• Breakfast: pop tarts, dry cereal and powdered milk, cereal bars, energy bars, trail mix, oatmeal.   Funny thing; I eat oatmeal nearly every morning at home but just don’t care for it on the trail.   That may have something to do with eating it cold on the trail.
  • Lunch: Peanut butter, flower tortillas, bagles, english muffins, cheese, summer sausage, pepperoni, etc …
  • Dinner: Cooked food will be meals that involve boiling water and throwing in the ingredients. Things like Ramen noodles, Lipton pastas, Rice-a-roni, instant potatoes, etc… Usually combined with tuna, salmon, or chicken packaged in those little foil packets. I also have some freeze dried foods that I’ll use in my mail drops.
  • Snacks: Snikers, Clif bars, Lara bars, other energy bars, granola bars, gorp, and whatever happens to be available that can supply calories for energy.


I have a small 1 liter pot that I will use to cook all my evening meals. For a stove, I will use either an Olicamp Ion Micro canister stove or Esbit solid fuel tablets. I’ll use the canister stove in areas where I am able to find replacement fuel canisters and the Esbit tabs when I cannot.
I’ll drink from springs, streams, windmills, and stock ponds along the trail.   In the past, in the interest of weight savings, I have used chemicals to treat my water.   Last CDT hike, I used a SteriPen UV light water purifier, but this time I plan to use the Sawyer Mini filter.   I will also have chlorine dioxide tablets for backup.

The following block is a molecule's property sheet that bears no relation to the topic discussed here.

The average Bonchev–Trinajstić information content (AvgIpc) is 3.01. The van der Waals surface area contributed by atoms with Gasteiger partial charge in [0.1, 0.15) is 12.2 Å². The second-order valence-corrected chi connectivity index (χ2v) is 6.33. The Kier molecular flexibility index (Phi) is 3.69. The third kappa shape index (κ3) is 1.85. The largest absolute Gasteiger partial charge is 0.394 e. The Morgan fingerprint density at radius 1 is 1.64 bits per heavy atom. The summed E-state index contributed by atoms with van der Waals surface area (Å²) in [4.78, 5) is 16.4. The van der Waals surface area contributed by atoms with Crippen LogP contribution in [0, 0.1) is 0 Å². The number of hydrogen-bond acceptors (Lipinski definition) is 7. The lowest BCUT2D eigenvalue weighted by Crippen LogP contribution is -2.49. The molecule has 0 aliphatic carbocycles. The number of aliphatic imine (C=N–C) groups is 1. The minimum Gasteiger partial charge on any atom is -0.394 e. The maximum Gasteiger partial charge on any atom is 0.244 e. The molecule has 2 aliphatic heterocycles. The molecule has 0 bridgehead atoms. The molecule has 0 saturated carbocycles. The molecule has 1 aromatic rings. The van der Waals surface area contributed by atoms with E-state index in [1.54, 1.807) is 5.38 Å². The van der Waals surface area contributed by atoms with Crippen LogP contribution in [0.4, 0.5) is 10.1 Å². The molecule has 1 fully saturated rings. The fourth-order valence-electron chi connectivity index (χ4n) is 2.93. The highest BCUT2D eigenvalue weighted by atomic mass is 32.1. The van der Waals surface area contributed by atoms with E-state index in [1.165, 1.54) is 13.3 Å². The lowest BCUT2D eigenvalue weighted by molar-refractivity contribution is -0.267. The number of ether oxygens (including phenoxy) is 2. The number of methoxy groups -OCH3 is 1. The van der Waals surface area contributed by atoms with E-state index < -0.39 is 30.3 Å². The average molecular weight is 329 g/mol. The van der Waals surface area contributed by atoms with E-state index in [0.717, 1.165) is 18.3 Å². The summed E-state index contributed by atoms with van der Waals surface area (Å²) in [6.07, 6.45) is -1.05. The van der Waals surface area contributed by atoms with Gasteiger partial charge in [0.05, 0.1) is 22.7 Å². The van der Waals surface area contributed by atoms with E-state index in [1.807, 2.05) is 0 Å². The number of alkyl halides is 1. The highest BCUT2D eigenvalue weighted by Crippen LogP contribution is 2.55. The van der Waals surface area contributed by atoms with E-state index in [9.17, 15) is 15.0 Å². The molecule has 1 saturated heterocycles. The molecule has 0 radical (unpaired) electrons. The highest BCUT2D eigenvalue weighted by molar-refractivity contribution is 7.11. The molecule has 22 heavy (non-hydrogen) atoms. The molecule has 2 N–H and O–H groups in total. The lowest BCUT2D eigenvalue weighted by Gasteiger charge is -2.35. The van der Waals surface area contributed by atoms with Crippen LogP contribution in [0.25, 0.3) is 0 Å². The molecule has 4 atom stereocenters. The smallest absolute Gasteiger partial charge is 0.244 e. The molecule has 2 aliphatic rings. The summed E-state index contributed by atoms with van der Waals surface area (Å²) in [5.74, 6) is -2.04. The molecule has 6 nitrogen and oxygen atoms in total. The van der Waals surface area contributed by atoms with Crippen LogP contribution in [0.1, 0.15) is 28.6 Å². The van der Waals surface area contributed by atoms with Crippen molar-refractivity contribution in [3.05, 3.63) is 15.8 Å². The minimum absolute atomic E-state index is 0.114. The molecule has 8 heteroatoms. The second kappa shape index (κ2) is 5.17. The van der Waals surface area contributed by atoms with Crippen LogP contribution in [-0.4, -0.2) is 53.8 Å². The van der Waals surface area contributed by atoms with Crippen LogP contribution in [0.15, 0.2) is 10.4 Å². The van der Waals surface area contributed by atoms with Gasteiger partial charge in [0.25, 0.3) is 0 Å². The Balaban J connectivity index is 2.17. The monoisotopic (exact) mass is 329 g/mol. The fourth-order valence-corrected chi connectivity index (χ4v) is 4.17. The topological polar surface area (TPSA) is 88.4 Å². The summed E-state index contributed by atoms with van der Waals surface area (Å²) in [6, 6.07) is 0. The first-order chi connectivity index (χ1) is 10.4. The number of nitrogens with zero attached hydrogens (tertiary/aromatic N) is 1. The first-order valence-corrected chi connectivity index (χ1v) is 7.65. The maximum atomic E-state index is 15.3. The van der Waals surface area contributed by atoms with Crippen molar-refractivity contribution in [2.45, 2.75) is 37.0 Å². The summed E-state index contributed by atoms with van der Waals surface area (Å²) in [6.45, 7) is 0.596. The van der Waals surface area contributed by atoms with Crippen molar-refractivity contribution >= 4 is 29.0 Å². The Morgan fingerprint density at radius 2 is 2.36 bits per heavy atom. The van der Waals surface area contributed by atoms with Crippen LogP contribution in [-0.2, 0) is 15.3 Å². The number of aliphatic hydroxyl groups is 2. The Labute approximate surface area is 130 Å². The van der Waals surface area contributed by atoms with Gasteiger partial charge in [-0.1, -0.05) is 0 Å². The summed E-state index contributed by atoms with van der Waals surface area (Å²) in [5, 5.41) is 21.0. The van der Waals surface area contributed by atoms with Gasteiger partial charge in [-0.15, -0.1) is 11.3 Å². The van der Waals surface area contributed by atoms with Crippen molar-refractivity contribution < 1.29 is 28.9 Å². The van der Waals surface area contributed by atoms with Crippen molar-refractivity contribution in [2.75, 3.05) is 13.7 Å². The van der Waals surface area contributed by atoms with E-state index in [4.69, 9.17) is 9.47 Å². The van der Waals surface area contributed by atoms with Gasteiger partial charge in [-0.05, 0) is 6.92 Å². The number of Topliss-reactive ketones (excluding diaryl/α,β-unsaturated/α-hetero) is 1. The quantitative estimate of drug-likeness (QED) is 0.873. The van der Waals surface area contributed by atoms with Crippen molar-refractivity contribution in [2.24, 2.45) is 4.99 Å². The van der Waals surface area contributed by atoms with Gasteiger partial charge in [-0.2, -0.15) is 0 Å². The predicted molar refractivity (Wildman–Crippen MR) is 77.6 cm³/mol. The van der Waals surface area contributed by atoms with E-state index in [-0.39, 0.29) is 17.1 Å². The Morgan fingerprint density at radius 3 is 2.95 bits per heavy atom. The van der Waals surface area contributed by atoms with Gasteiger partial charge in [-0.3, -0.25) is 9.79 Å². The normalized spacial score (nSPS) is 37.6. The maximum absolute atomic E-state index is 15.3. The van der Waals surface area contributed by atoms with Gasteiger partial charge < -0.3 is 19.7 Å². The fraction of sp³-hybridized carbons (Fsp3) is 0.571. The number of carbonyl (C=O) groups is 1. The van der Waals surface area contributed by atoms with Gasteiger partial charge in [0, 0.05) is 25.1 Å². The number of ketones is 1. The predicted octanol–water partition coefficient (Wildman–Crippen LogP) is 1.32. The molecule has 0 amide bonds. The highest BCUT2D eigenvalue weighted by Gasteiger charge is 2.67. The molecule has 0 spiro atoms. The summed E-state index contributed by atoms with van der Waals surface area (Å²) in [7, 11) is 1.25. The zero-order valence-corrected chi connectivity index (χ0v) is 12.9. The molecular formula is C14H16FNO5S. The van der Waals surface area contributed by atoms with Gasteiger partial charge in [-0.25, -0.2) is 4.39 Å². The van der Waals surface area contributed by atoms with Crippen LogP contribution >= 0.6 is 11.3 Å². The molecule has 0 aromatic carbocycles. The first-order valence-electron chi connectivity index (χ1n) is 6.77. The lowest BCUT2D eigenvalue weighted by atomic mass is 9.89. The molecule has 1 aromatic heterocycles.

I was actually very pleased with the Steripen on my last hike, but the Sawyer filter is about the same weight and does not depend on batteries.  My Steripen quit working midway through Montana and I had to revert to using my bleach backup.  I’m hoping with the Sawyer to avoid a similar dilemma and as a bonus  won’t need to rely on batteries.

I expect I will be hiking most of the day.   I’ll probably start out hiking about 15 miles/day but expect to eventually average about 20+ miles per day.   I do not intend to get into a hurry but will just take the trail a day at a time.   I’m sure there will be some 30+ mile days and some 5 mile days, it just depends on the section of trail and other factors like the distance between towns.   That said, the need to reach Canada by mid September will require that I keep my daily average around 20 miles per day.
I will take some “zero days” in town, though I may focus more on “nearo days” to give my body a chance to recover.   A zero day is a day with zero hiking miles, while a nearo day is a very small mileage day.   I hope this time around to actually take some zero days at picturesque places on trail.
Unlike the AT, there are no shelters on the CDT.   My current plan is to use my ZPacks solo hexamid in New Mexico but I may switch to my Tarp Tent Notch in Colorado like I did last time.   I also expect to cowboy camp (sleep under the stars with no tent).
I expect to stay in a hotel (or hostel when available) every 7 – 10 days or so.   This will give me the opportunity to shower and do laundry.   Sometimes, however, I may just stop in town long enough to resupply and get back on the trail.
Well, that depends.  On average somewhere between every 5 and 10 days.  The longest I’ve gone without a bath was 14 days.   I’ll see if I can break that record this time.
Go to the Contact Jim page and email your question to me.   My friend, JK, will try to update this FAQ accordingly.